The mantra of those who are trying so hard to have us reduce our carbon footprint is simple: Recycle, reuse, and reduce.
In case you’re unsure exactly what a carbon footprint is, here is the definition given by Carbon Descent – “Your carbon footprint is the sum of all CO2 emissions that are directly and indirectly associated with your activities over a given time frame (usually a year).
In other words, it is the direct impact we have on our environment as individuals through the resources we consume. Each of us has a share in the combined sum total effect on our environment through our individual carbon footprint.
For example every activity we undertake and every resource we use has a certain amount of energy associated with its creation and with the process of creation comes CO2 emission. The paper you use on a daily basis has associated with it a certain level of CO2 to harvest, transport and process into the paper you use. The food you eat takes energy to grow and manufacture as do the clothes you wear, the fuel you use, the car you drive. Everything has associated with it some cost for its creation.
There are two different types of carbon footprint:
- Our Primary Footprint is what we have direct control of, it is a direct measure of the CO2 emissions that arise as a result of our activities, for example fossil fuels consumed through transportation from our vehicles and from our energy consumption through electricity, natural gas, coal, etc.
- The Secondary Footprint is what we have no direct control over, this measures the amount of indirect CO2 as a result of what we consume, for example the products we use, the energy and emission associated with its creation and use over time. The more we consume, the more emissions associated with its creation.
How we can reduce our carbon footprint?
Even if we do not have direct control over our secondary footprint, we can consume less. If we buy less, we can influence the demand, decreasing production lowering the CO2 emission levels. So in effect, we can have an influence to some degree on our secondary carbon footprint through our buying habits.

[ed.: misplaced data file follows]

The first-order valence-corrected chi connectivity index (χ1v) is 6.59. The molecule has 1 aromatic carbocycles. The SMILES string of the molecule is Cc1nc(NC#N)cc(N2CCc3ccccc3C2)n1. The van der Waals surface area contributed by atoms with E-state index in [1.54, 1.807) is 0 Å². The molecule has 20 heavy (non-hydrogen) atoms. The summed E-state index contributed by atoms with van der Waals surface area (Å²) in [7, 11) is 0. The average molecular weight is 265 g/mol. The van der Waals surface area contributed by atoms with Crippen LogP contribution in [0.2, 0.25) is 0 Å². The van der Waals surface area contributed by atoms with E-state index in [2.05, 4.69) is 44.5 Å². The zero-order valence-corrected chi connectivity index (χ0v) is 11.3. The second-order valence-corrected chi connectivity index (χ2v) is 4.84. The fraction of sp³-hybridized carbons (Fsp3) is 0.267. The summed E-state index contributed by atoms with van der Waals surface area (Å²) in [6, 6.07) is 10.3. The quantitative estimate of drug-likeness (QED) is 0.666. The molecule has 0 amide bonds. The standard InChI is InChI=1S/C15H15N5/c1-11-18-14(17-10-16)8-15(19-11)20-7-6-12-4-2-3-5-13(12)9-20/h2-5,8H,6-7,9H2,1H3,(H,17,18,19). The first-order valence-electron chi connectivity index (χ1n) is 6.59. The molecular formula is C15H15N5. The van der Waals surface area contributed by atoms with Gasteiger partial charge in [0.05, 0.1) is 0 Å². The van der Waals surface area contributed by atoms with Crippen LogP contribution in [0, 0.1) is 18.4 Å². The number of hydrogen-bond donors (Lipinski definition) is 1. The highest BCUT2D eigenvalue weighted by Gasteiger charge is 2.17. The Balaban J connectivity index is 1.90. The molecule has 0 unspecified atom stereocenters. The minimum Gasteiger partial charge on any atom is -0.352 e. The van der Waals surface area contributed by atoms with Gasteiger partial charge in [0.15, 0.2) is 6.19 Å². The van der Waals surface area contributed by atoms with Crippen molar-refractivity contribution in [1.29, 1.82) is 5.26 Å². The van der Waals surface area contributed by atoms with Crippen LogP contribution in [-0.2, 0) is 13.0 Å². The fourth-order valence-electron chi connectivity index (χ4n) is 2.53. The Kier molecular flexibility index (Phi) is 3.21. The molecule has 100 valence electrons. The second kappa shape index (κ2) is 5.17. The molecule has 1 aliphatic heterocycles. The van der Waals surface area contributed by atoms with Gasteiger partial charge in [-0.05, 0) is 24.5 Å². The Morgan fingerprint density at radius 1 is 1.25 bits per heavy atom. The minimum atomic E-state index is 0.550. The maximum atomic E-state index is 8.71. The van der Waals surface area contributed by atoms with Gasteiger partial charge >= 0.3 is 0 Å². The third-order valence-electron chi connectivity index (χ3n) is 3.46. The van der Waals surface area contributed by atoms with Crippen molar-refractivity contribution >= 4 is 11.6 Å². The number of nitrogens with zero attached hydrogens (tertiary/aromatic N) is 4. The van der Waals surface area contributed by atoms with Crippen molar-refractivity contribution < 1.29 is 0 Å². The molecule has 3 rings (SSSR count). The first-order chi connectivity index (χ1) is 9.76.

It takes more energy and more resources to create products from scratch than it does to recycle. It’s a fact. Recycling paper uses 40 to 60% less energy than it does to create paper from the tree.
Recycling glass uses 40% less energy then it does it create from its base components. So as you can see recycling unites us all in a common goal to reduce energy usage, by doing this we help companies to save in overall energy usage which makes the big difference.
With recycling, ensure that you continually sort your garbage into different piles so that it can be better sorted and made use of by someone down the line. For example building a new can for your coke will be twelve times more energy efficient if it can be done from recycled materials rather than its original, raw components.
In the state of California alone, residents have faithfully recycled over 10 billion cans and bottles which has saved the energy equivalent of powering over 500,000 homes. It really takes no effort to do.
Not only man-made things can be recycled – remember the value of composting not only in reducing how much we throw into landfills but also in the potential fertilizer it can provide. In both situations, you’ll be reducing your carbon footprint indirectly by preventing the use of energy further down the line.